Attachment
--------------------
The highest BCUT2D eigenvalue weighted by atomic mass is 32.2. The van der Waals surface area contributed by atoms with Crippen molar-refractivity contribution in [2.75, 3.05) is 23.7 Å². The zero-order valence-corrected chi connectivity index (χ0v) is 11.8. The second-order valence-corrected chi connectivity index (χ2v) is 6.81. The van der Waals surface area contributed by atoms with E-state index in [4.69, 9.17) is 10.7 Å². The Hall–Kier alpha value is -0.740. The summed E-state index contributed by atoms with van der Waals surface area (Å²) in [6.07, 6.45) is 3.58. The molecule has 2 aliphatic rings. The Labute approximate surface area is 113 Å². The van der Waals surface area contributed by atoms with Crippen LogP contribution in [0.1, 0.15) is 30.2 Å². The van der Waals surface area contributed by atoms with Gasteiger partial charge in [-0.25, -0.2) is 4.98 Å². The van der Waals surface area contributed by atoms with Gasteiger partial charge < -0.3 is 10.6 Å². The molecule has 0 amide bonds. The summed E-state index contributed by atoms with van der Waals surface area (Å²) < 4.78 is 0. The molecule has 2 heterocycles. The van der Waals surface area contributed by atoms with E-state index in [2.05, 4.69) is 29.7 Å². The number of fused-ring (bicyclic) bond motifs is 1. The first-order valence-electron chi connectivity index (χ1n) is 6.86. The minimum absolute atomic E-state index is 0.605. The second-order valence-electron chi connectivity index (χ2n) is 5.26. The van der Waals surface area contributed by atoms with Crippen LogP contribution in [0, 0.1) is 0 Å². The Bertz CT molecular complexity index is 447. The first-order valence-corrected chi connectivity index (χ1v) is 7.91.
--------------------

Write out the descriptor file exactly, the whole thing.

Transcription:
The highest BCUT2D eigenvalue weighted by atomic mass is 32.2. The van der Waals surface area contributed by atoms with Crippen molar-refractivity contribution in [2.75, 3.05) is 23.7 Å². The zero-order valence-corrected chi connectivity index (χ0v) is 11.8. The second-order valence-corrected chi connectivity index (χ2v) is 6.81. The van der Waals surface area contributed by atoms with E-state index in [4.69, 9.17) is 10.7 Å². The Hall–Kier alpha value is -0.740. The summed E-state index contributed by atoms with van der Waals surface area (Å²) in [6.07, 6.45) is 3.58. The molecule has 2 aliphatic rings. The Labute approximate surface area is 113 Å². The van der Waals surface area contributed by atoms with Crippen LogP contribution in [0.1, 0.15) is 30.2 Å². The van der Waals surface area contributed by atoms with Gasteiger partial charge in [-0.25, -0.2) is 4.98 Å². The van der Waals surface area contributed by atoms with Gasteiger partial charge < -0.3 is 10.6 Å². The molecule has 0 amide bonds. The summed E-state index contributed by atoms with van der Waals surface area (Å²) < 4.78 is 0. The molecule has 2 heterocycles. The van der Waals surface area contributed by atoms with E-state index in [2.05, 4.69) is 29.7 Å². The number of fused-ring (bicyclic) bond motifs is 1. The first-order valence-electron chi connectivity index (χ1n) is 6.86. The minimum absolute atomic E-state index is 0.605. The second-order valence-electron chi connectivity index (χ2n) is 5.26. The van der Waals surface area contributed by atoms with Crippen LogP contribution in [0, 0.1) is 0 Å². The Bertz CT molecular complexity index is 447. The first-order valence-corrected chi connectivity index (χ1v) is 7.91.